The girl with dark blonde hair is hiding behind a tombstone. It's large and pointy and does little to conceal her, but she peeks out from behind it and utters, "Hello?"
I watch her.
After a few minutes, she comes out from behind her perch and begins a slow approach. She's wringing her hands, trying to control the emotions on her face. It's as if she's trying to remind herself to be polite. Don't stare. As if the floating corpse skeleton might be offended. It strikes me then that she must be a nice person.
"Hello." She says again, directly meeting my gaze.
Oh thank God. At least I have eyes.
"Can you—um." The girl puts a strand of hair behind her ear, "Hear me? Hello?"
Drat. I didn't say that out loud, did I?
Hello! Yes I can hear you.
Damn it all. I've forgotten how to speak.
She breathes, clenching and unclenching her fists as she comes in for a closer inspection. She's circling me now. For a moment I lose sight of her, then she resurfaces again on my right. I no longer feel nervous. Instead, I'm fascinated and absolutely vibrating with anticipation. I have made a connection with the living. I have made a connection with something for the first time in over two-hundred years. It isn't until now I realize how lonely I've been. How quiet and dismal the afterlife is, speaking to no one. Not a soul.
The natural peace of death and sudden realization of the universe quiets this instinct, but I remember it so suddenly now. Lonely. I'm lonely.
The pretty living girl wrinkles a brow, "Are you a ghost?"
Curses. Do I even have lips and a vocal cord?
She sneaks a nervous glance back to her green blanket and the companion that sits upon it. Then, turning back, stretches out a hand. She maintains eye contact with me while she does this, inching closer and closer until her nimble fingers pass into my chest. The thrill is like lightning. I don't feel a thing, but I know it's happening. She is touching me. The living girl is touching me.
She yelps and jumps back, wriggling her wrist. For a moment, I worry that I've hurt her, but then I realize she comes up smiling, "It's so cold." She almost laughs. I want to laugh too. I'm learning so much from her. I wonder what she'll do next.
Her green eyes bounce back and forth for a moment in contemplation, "Is there, something you want from me?" she puts a hand on her chest, "Do I need to— help you with something? So you can go on to your afterlife?"
She doesn't realize that this is the afterlife. My human consciousness, like hers will be someday, has been absorbed back into the universe. I suppose she believes I have intentionally sought her out, as if she possesses some kind of ability that can help me. Help me do what? Reconnect with a loved one? They're all dead and have been for quite some time. They most likely exist on a similar plane of existence, unable to speak, unable to do anything else but simply be.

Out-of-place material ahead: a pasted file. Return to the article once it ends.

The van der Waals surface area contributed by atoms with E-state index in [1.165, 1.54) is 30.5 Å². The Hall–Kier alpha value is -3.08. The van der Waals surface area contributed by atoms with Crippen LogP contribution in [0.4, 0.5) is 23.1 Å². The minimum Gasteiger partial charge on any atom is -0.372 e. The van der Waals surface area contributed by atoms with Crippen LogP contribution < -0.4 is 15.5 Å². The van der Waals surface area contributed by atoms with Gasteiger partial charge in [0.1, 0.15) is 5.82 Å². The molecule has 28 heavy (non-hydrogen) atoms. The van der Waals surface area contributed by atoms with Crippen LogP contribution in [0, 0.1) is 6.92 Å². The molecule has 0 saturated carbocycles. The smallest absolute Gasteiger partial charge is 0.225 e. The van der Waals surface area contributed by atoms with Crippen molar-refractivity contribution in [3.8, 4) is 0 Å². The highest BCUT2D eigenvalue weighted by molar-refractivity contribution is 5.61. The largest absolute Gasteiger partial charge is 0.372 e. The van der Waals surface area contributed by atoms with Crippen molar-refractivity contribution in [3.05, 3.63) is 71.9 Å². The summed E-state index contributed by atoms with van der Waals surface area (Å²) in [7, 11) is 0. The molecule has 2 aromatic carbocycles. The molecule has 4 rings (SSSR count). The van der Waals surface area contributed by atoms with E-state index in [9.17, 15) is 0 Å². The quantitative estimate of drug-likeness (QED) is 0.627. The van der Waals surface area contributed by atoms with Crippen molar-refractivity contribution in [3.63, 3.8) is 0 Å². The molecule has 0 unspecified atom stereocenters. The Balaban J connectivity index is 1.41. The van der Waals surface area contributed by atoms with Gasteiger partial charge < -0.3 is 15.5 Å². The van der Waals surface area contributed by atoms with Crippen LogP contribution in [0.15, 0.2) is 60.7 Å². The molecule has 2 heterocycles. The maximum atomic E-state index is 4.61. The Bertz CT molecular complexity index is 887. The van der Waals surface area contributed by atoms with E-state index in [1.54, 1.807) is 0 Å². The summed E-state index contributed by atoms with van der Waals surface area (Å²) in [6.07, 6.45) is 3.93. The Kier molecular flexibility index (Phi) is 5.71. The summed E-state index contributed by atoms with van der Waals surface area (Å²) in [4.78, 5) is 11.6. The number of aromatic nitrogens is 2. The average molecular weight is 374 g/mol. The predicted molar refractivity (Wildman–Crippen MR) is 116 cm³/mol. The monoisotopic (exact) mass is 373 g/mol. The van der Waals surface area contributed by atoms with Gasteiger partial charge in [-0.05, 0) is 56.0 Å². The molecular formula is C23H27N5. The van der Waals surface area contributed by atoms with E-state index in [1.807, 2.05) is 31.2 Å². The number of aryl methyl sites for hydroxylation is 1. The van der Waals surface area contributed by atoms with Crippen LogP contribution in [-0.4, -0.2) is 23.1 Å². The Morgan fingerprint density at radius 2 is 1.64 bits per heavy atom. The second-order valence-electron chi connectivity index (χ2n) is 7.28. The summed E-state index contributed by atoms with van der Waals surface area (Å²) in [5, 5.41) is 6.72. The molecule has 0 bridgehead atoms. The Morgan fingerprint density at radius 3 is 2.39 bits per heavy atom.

"Is this your tombstone?" she asks, looking to my right, "Mary Ackerman. That's not you. Your lover, perhaps?"
No. I just drifted here. I don't know why I end up in the places I do. I died in Louisiana.
"1834 to 41. No, Mary was seven years old." The living girl sighs.
She's looking at me again, this time with a brow raised. She has the suspicious, self-scrutinizing gaze of someone who realizes they have been talking to themselves. Another glance is lost to the distant play, where drum and flute sounds surface. When she turns back, she says, "I— I'm leaving now."
No, don't. Not yet. I have so much to ask you.
"But before I go—." She removes a small rectangular lantern from her pants pocket. I'm not quite sure how to describe it. It's about the size of her hand and glows in brilliant, multi-colored fire. But it's flat like a stone.
She turns her back to me and holds it out a full arm's length. It makes a small chirping sound, then she lowers it. The human girl pouts at the object, seeming disappointed. She does this three more times— once with a burst of light. She keeps looking at it, but never seems satisfied.
"Goodbye." She says abruptly.
I can't move. I can't speak. Am I truly good for nothing else short of standing here and observing? She's getting further and further away, sneaking periodic glances at me over her shoulder. I feel as if I'm shaking. Frustration and anger and a sense of unfairness surge within me— things I haven't felt since my adolescent life among the living. Whereas before I felt so content with my newfound place in the energy of the cosmos, I am suddenly panicked. I long for more time spent among the humans. I long for conversation. For emotion. For feeling. I had a taste of it and now I'm desperate.
Even more terrifying than not having it is the fear of going back to not needing it. To not even knowing it's missing.
She's getting farther away now. Her feet are almost back to the smooth concrete path.
I search myself for that deeply repressed muscle memory— the one I can access without any muscle at all. The feeling of lips moving. The vibration of vocal cords that aren't there. I take a deep, unnecessary breath and bellow, "WAIT!"